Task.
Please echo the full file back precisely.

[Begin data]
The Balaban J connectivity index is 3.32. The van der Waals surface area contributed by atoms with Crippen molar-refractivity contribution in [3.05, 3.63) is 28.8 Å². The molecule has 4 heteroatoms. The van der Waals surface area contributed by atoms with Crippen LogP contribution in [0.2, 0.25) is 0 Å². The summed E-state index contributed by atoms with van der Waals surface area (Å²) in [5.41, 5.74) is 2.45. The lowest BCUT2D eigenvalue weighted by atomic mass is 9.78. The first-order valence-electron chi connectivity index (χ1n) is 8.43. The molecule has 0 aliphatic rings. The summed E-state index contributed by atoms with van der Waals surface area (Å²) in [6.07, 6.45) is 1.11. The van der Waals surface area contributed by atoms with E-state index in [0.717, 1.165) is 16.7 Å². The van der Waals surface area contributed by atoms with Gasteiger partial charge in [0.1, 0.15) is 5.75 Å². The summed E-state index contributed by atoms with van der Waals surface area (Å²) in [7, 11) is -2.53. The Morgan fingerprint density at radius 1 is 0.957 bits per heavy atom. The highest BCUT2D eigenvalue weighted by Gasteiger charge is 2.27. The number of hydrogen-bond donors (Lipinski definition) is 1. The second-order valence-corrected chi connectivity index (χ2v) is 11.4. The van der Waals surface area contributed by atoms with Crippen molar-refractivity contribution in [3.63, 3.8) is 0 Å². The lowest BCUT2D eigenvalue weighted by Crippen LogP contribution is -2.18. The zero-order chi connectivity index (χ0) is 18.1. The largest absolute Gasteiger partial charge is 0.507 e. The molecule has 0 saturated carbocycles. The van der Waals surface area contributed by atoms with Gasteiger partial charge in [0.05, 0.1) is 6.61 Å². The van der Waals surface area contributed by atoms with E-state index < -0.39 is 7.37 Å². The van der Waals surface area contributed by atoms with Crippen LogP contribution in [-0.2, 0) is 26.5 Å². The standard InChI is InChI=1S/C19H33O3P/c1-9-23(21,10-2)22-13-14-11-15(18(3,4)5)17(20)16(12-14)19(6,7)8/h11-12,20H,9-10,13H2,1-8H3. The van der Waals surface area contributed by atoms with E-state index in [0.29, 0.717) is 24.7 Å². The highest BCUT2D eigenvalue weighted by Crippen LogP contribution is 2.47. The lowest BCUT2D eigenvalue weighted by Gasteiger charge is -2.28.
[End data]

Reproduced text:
The Balaban J connectivity index is 3.32. The van der Waals surface area contributed by atoms with Crippen molar-refractivity contribution in [3.05, 3.63) is 28.8 Å². The molecule has 4 heteroatoms. The van der Waals surface area contributed by atoms with Crippen LogP contribution in [0.2, 0.25) is 0 Å². The summed E-state index contributed by atoms with van der Waals surface area (Å²) in [5.41, 5.74) is 2.45. The lowest BCUT2D eigenvalue weighted by atomic mass is 9.78. The first-order valence-electron chi connectivity index (χ1n) is 8.43. The molecule has 0 aliphatic rings. The summed E-state index contributed by atoms with van der Waals surface area (Å²) in [6.07, 6.45) is 1.11. The van der Waals surface area contributed by atoms with E-state index in [0.717, 1.165) is 16.7 Å². The van der Waals surface area contributed by atoms with Gasteiger partial charge in [0.1, 0.15) is 5.75 Å². The summed E-state index contributed by atoms with van der Waals surface area (Å²) in [7, 11) is -2.53. The Morgan fingerprint density at radius 1 is 0.957 bits per heavy atom. The highest BCUT2D eigenvalue weighted by Gasteiger charge is 2.27. The number of hydrogen-bond donors (Lipinski definition) is 1. The second-order valence-corrected chi connectivity index (χ2v) is 11.4. The van der Waals surface area contributed by atoms with Crippen molar-refractivity contribution in [3.63, 3.8) is 0 Å². The lowest BCUT2D eigenvalue weighted by Crippen LogP contribution is -2.18. The zero-order chi connectivity index (χ0) is 18.1. The largest absolute Gasteiger partial charge is 0.507 e. The molecule has 0 saturated carbocycles. The van der Waals surface area contributed by atoms with Gasteiger partial charge in [0.05, 0.1) is 6.61 Å². The van der Waals surface area contributed by atoms with E-state index < -0.39 is 7.37 Å². The van der Waals surface area contributed by atoms with Crippen LogP contribution in [-0.2, 0) is 26.5 Å². The standard InChI is InChI=1S/C19H33O3P/c1-9-23(21,10-2)22-13-14-11-15(18(3,4)5)17(20)16(12-14)19(6,7)8/h11-12,20H,9-10,13H2,1-8H3. The van der Waals surface area contributed by atoms with E-state index in [0.29, 0.717) is 24.7 Å². The highest BCUT2D eigenvalue weighted by Crippen LogP contribution is 2.47. The lowest BCUT2D eigenvalue weighted by Gasteiger charge is -2.28.